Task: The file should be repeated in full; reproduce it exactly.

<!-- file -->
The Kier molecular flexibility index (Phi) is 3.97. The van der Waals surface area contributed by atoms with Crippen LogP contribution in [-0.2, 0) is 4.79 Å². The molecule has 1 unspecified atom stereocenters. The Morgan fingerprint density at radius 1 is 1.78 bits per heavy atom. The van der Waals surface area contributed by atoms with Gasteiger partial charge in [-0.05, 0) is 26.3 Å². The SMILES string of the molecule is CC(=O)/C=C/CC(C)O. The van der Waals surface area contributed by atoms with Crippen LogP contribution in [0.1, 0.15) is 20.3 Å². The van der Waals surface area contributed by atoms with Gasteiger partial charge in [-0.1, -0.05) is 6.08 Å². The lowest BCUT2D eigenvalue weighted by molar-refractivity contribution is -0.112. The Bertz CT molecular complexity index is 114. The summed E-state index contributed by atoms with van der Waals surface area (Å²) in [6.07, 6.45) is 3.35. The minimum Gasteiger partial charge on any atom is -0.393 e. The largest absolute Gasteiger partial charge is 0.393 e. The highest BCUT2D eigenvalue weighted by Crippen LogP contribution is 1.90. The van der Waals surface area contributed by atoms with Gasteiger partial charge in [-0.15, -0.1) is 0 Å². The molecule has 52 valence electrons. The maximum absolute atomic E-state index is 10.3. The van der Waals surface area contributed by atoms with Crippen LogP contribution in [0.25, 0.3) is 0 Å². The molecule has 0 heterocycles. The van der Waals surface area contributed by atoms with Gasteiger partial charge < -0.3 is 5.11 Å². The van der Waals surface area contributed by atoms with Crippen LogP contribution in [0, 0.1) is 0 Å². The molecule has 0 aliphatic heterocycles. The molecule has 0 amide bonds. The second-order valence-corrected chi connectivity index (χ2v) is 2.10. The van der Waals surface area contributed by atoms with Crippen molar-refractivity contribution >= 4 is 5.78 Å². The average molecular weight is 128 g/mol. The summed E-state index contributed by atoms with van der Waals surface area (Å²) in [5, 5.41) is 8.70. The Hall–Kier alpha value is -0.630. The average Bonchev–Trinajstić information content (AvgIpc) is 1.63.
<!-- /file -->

The Kier molecular flexibility index (Phi) is 3.97. The van der Waals surface area contributed by atoms with Crippen LogP contribution in [-0.2, 0) is 4.79 Å². The molecule has 1 unspecified atom stereocenters. The Morgan fingerprint density at radius 1 is 1.78 bits per heavy atom. The van der Waals surface area contributed by atoms with Gasteiger partial charge in [-0.05, 0) is 26.3 Å². The SMILES string of the molecule is CC(=O)/C=C/CC(C)O. The van der Waals surface area contributed by atoms with Crippen LogP contribution in [0.1, 0.15) is 20.3 Å². The van der Waals surface area contributed by atoms with Gasteiger partial charge in [-0.1, -0.05) is 6.08 Å². The lowest BCUT2D eigenvalue weighted by molar-refractivity contribution is -0.112. The Bertz CT molecular complexity index is 114. The summed E-state index contributed by atoms with van der Waals surface area (Å²) in [6.07, 6.45) is 3.35. The minimum Gasteiger partial charge on any atom is -0.393 e. The largest absolute Gasteiger partial charge is 0.393 e. The highest BCUT2D eigenvalue weighted by Crippen LogP contribution is 1.90. The van der Waals surface area contributed by atoms with Gasteiger partial charge in [-0.15, -0.1) is 0 Å². The molecule has 52 valence electrons. The maximum absolute atomic E-state index is 10.3. The van der Waals surface area contributed by atoms with Crippen LogP contribution in [0.25, 0.3) is 0 Å². The molecule has 0 heterocycles. The van der Waals surface area contributed by atoms with Gasteiger partial charge < -0.3 is 5.11 Å². The van der Waals surface area contributed by atoms with Crippen LogP contribution in [0, 0.1) is 0 Å². The molecule has 0 aliphatic heterocycles. The molecule has 0 amide bonds. The second-order valence-corrected chi connectivity index (χ2v) is 2.10. The van der Waals surface area contributed by atoms with Crippen molar-refractivity contribution >= 4 is 5.78 Å². The average molecular weight is 128 g/mol. The summed E-state index contributed by atoms with van der Waals surface area (Å²) in [5, 5.41) is 8.70. The Hall–Kier alpha value is -0.630. The average Bonchev–Trinajstić information content (AvgIpc) is 1.63.